As part of a $5 million grant from the National Oceanic and Atmospheric Administration (NOAA), SERC will lead a team from 7 institutions to investigate the combined effects of 'multiple stressors' on nearshore habitats throughout the Chesapeake region. Invasive species, nutrient runoff and shoreline hardening are just a few of the factors contributing to the overall decline of these critical areas.
Our Lab will focus on the non-native genotype of Common Reed (Phragmites australis) that has become a major invader of brackish wetlands in the Chesapeake Bay region and elsewhere throughout North America.
Our interest in Phragmites began with an EPA-funded project to investigate linkages between the land and estuary within the Chesapeake Bay. Former lab member, Ryan King (Baylor University) and his collaborators, including Denice Waldrop (Pennsylvania State University) clearly demonstrated a strong relationship between land development and the abundance and nutrient content of Phragmites.
In 2006-2008, SI post-doctoral fellow Karin Kettenring (Utah State University) and Smithsonian interns Heather Baron (Oregon State University) and Sally Gallagher (University of Wisconsin) joined the Lab to investigate patterns of invasion as well as the underlying factors that were responsible for the rapid expansion of Phragmites australis. This research demonstrated that the invasion is linked to the level of genetic diversity within the Phragmites patches, i.e. the greater the genetic diversity, the higher the production of viable seeds.
There are still many questions to be answered related to the invasion of Phragmites australis such as: what are the specific factors that allow seedlings to become established in undisturbed wetlands and does the presence of patches of Phragmites australis have negative consequences in aquatic ecosystems.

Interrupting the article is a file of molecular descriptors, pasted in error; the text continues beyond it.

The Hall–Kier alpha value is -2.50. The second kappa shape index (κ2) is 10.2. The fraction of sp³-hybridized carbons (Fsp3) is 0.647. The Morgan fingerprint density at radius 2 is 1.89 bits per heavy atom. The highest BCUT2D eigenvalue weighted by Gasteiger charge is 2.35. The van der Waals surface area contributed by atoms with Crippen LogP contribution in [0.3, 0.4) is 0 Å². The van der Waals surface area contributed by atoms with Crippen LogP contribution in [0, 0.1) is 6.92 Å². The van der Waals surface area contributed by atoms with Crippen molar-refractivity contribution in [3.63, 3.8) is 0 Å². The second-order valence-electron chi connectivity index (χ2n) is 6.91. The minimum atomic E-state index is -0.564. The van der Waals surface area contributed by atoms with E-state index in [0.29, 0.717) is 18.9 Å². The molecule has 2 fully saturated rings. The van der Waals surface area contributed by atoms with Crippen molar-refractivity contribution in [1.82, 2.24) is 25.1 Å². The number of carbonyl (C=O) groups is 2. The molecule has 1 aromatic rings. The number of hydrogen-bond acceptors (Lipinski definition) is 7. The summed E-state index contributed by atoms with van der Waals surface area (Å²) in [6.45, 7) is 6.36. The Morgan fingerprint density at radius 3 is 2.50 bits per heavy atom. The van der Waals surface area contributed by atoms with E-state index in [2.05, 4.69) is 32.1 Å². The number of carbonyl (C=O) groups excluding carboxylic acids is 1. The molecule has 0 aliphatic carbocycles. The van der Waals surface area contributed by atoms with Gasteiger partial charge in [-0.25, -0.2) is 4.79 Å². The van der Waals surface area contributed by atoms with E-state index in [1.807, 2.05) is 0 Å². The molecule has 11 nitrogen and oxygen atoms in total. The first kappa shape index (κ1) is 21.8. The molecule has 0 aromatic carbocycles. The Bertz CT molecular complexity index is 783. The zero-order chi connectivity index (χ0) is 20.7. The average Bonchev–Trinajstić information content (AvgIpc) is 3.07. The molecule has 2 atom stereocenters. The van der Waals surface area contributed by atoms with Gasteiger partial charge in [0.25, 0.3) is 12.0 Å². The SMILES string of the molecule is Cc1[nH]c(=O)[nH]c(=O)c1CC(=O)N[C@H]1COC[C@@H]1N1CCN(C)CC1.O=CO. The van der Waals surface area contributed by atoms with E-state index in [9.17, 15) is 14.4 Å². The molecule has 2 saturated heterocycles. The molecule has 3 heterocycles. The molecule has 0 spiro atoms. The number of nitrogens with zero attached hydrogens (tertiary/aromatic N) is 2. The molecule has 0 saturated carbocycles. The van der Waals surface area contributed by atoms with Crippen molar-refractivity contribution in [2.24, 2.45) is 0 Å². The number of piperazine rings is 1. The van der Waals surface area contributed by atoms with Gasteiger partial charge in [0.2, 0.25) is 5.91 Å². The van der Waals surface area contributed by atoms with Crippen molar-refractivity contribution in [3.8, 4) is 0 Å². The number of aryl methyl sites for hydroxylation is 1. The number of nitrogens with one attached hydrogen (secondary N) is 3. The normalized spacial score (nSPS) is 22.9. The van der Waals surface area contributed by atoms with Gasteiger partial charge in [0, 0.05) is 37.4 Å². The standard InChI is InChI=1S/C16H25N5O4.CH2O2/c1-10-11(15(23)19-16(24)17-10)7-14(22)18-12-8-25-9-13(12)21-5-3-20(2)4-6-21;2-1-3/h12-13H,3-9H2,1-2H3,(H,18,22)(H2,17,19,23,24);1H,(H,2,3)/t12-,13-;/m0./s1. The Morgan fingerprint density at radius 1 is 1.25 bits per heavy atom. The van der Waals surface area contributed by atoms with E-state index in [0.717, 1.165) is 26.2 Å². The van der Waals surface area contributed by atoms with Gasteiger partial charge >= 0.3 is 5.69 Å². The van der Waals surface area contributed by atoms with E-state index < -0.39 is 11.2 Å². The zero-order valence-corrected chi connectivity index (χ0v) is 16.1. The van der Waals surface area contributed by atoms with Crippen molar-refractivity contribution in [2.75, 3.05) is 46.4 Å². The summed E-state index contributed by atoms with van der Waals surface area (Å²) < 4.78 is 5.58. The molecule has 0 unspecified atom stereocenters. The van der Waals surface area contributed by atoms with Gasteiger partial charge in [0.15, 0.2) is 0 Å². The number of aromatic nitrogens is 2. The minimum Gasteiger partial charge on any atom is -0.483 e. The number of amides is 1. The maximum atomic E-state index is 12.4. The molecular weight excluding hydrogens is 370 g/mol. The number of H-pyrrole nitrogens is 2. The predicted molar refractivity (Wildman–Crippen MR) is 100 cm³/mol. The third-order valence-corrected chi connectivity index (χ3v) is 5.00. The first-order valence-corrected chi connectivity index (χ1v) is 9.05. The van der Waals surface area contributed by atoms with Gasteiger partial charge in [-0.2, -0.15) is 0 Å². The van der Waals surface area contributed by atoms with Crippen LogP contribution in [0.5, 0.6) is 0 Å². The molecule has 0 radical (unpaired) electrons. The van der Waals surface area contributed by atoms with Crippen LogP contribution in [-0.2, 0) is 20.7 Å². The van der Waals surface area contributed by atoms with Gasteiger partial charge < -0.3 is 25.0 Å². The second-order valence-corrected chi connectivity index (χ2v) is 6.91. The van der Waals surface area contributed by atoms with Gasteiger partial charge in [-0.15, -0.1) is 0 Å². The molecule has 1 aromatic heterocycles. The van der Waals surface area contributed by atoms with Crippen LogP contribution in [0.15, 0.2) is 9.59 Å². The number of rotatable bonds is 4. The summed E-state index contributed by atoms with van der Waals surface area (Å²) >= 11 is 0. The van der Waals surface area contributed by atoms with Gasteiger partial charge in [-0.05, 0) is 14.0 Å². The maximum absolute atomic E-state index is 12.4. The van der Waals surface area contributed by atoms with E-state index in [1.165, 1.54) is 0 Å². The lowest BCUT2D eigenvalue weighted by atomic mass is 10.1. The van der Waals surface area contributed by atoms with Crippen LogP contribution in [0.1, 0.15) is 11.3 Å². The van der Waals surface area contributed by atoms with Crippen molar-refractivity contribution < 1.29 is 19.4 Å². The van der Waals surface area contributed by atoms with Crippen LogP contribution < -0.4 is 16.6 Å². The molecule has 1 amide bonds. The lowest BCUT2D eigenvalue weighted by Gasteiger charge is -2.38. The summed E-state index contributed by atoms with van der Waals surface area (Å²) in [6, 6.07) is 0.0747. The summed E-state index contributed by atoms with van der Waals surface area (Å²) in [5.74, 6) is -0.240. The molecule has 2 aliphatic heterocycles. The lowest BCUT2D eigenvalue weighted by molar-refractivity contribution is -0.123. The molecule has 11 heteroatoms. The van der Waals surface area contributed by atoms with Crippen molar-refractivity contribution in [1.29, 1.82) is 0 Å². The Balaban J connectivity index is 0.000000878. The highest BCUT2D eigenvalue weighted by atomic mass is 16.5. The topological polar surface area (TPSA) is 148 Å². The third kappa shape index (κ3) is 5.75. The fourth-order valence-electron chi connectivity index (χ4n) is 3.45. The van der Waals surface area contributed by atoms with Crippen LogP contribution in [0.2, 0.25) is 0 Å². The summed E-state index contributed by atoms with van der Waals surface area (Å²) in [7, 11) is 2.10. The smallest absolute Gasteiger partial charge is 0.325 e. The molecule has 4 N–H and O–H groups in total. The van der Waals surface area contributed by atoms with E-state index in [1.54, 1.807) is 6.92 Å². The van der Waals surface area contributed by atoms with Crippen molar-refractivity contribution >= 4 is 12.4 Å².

The NOAA-funded project provides the Lab the opportunity to continue our collaboration with Karin, Denice and others as we investigate these questions to determine the underlying factors that have resulted in the rapid expansion of the European genotype of Phragmites australis.
Learn more about our Phragmites research:
Kettenring, K.M., M.K. McCormick, H.M. Baron, D.F. Whigham. 2010. Phragmites australis (Common Reed) invasion in the Rhode River subestuary of the Chesapeake Bay: Disentangling the effects of foliar nutrients, genetic diversity, patch size and seed viability. Estuaries and Coasts 33:118-126. pdf request
McCormick, M.K., K.M. Kettenring, H.M. Baron, D.F. Whigham. 2010. Extent and mechanisms of Phragmites australis spread in brackish wetlands in a subestuary of the Chesapeake Bay. Wetlands 30:67-74. pdf request
Kettenring, K.M. and D.F. Whigham. 2009. Seed viability and seed dormancy of non-native Phragmites australis in developed and forested watersheds of the Chesapeake Bay, USA. Aquatic Botany 91:199-204. pdf request
King, R.S., W.V. DeLuca, D.F. Whigham and P.P. Marra. 2007. Threshold effects of coastal urbanization on Phragmites australis (common reed) abundance and foliar nitrogen in Chesapeake Bay. Estuaries and Coasts 30:469-481. pdf request
King, R.S., M.E. Baker, D.F. Whigham, D.E. Weller, T.E.Jordan, P.F. Kazyak, and M.K. Hurd. 2005. Spatial considerations for linking watershed land cover to ecological indicators in streams. Ecological Applications 15:137-153. pdf request